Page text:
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There was a strange sense of inevitability to Deontay Wilder’s win agains Luis Ortiz in Las Vegas last weekend.

Despite being outboxed for the majority of the opening of the fight, Wilder has shown that he doesn’t need many openings to leave a definitive imprint on a fight. Following the blueprint which has brought him so many of his 42 professional wins, Wilder took until the seventh round to land anything of note as he uncorked his thunderbolt right hand to land squarely on the forehead of the Cuban veteran.

Ortiz, 40, was unable to beat the referee’s count. The defeat likely means the end of his pursuit of recognised world titles, but for the American the opposite is true. Already holding the WBC heavyweight crown, Wilder will next face Tyson Fury in February in a rematch of their first tussle from December of last year in which Fury showed himself in rarified company as someone who was able to launch a Lazarus-like comeback after a late Wilder shot sent him to the canvas.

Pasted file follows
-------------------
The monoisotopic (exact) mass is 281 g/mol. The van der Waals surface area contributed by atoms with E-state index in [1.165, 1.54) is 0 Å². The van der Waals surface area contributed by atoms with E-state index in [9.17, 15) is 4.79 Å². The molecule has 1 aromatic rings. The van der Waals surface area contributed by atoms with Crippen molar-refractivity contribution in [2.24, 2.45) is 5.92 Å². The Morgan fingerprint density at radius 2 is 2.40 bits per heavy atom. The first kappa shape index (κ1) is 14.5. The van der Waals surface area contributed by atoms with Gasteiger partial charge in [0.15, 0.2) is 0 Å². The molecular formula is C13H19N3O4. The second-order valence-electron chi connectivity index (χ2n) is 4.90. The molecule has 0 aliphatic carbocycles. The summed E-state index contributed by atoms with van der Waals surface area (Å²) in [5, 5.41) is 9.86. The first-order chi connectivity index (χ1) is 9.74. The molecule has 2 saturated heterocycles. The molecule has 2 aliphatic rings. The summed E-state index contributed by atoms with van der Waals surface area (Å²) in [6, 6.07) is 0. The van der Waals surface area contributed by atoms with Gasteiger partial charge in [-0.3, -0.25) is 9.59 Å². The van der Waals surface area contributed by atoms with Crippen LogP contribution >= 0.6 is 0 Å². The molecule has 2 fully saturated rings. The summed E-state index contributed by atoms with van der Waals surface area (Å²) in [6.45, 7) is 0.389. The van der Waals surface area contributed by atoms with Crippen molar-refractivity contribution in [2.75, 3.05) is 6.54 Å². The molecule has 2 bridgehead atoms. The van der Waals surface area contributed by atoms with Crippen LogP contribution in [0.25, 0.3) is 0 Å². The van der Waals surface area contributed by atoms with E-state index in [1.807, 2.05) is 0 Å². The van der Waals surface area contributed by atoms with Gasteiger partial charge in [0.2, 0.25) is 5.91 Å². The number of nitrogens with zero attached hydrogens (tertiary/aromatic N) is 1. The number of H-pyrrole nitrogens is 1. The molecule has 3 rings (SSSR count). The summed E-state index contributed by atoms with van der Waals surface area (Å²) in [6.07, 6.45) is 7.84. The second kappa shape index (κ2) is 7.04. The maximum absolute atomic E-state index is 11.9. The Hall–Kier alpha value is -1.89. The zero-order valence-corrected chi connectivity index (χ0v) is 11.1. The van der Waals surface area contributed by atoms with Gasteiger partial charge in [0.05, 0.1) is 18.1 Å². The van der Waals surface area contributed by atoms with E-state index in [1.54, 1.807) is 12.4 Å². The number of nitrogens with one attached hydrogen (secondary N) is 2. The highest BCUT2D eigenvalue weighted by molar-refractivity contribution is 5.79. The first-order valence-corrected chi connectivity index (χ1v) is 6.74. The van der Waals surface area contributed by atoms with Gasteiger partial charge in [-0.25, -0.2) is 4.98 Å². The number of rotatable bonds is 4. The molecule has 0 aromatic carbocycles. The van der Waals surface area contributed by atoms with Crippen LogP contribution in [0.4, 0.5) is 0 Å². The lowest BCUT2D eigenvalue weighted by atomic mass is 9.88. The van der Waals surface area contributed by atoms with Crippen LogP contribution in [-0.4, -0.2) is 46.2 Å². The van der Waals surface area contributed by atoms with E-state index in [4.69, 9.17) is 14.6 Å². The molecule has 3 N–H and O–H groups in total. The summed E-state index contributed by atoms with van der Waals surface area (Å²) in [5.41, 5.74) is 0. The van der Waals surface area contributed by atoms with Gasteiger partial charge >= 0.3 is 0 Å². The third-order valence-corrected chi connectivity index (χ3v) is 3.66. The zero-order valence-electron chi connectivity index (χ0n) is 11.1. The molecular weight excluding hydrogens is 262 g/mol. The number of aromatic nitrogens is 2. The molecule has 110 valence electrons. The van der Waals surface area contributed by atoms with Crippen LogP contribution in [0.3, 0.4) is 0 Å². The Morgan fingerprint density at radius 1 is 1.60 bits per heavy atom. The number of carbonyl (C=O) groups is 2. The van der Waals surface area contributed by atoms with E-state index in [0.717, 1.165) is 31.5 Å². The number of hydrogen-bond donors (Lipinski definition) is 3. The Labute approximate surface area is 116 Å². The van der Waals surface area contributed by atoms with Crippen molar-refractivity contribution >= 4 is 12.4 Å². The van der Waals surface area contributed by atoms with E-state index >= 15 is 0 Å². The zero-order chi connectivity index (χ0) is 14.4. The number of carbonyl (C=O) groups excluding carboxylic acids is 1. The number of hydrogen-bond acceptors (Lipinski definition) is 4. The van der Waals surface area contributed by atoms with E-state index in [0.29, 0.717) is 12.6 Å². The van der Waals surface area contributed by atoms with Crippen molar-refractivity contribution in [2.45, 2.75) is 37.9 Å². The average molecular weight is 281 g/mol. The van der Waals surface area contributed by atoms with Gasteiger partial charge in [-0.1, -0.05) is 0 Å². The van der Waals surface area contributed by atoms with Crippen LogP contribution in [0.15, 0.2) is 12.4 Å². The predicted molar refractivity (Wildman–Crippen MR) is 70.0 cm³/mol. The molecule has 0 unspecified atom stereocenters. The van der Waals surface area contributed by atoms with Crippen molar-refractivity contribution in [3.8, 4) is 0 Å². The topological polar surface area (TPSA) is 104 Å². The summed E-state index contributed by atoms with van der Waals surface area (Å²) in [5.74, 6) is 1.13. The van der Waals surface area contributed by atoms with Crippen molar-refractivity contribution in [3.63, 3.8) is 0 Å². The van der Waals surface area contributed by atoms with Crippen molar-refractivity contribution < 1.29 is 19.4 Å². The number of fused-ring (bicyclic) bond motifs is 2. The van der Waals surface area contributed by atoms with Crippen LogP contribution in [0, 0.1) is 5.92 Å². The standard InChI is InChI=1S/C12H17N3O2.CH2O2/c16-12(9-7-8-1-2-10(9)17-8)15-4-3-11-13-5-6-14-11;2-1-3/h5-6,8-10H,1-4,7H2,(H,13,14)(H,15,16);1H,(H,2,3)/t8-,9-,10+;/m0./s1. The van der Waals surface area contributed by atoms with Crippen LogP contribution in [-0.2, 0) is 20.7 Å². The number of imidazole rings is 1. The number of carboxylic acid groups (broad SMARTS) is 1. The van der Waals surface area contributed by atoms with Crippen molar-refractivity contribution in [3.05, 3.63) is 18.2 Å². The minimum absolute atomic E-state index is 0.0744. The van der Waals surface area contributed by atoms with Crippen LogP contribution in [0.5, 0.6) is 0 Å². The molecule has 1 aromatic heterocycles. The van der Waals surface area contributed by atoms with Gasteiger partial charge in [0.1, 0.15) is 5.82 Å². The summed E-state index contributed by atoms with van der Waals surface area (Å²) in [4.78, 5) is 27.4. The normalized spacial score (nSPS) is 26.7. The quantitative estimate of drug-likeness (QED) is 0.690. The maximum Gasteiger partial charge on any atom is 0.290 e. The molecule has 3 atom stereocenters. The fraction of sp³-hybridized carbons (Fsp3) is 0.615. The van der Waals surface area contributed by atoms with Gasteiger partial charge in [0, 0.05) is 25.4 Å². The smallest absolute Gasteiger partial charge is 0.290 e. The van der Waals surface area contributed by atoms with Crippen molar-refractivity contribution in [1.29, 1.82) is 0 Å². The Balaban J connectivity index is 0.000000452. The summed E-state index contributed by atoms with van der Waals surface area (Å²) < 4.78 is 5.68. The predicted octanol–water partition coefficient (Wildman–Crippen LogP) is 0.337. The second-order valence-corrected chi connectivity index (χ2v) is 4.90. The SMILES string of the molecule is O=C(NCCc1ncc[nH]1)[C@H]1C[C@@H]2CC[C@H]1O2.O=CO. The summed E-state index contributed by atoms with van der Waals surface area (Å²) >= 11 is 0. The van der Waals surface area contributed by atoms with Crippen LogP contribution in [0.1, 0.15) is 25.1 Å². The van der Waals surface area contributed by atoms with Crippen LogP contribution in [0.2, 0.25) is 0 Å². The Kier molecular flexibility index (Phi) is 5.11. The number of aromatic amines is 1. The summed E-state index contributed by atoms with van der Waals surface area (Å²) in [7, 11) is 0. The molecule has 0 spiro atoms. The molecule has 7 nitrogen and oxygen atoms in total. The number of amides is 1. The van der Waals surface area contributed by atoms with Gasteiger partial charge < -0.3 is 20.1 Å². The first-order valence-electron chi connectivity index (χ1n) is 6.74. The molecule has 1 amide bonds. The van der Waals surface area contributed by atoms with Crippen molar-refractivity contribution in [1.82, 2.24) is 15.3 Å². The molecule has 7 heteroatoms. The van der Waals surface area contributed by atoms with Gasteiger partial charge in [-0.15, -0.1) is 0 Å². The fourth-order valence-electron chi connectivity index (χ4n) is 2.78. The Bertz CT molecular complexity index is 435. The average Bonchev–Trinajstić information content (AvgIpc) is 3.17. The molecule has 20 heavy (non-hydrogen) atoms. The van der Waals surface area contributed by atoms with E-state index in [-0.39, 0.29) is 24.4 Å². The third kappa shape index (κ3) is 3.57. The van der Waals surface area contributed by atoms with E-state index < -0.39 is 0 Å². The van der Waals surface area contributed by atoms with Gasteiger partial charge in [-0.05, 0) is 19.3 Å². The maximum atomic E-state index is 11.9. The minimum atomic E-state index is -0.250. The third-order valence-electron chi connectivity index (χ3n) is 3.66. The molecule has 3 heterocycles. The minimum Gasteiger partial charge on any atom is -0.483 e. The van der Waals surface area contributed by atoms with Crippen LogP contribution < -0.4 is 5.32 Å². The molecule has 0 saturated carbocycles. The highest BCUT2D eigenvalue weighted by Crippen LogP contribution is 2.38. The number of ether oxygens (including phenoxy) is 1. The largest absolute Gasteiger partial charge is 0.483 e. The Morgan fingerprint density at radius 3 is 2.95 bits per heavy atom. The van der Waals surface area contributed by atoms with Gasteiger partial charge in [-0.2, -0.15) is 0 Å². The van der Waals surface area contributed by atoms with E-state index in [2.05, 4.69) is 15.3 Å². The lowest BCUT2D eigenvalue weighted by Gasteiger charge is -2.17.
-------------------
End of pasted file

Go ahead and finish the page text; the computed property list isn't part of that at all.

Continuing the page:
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Their first fight, of course, was declared a draw after Wilder’s two knockdowns clawed back the judges’ scorecards after Fury, like Ortiz, had dominated the opening proceedings of the fight.

A day after Wilder’s win, Fury took to social media to fire a verbal jab at his rival and suggested that the display that Wilder put on against Ortiz certainly doesn’t have the English heavyweight shaking in his boots.

“Wilder has nothing more than a puncher’s chance vs me,” Fury wrote on Twitter. “I’m gonna school [him] even more than the first fight.”

Wilder’s victory against Ortiz (which sets up the Fury rematch) is the latest step in a series of fights which should bring some much-needed clarity to the heavyweight division. Andy Ruiz, who holds three of the recognised heavyweight world titles, takes on Anthony Joshua for a second time next month, with the winner of that in prime position to face the Fury-Wilder winner sometime in 2020.

One suspects that, if negotiations can bypass the the various deals that these fighters have with broadcasters, next year could deliver the first undisputed heavyweight champion in boxing since Lennox Lewis 20 years ago. And that span of time appears to make sense too, given that the division has rarely been as exciting and competitive as it is today in the last two decades.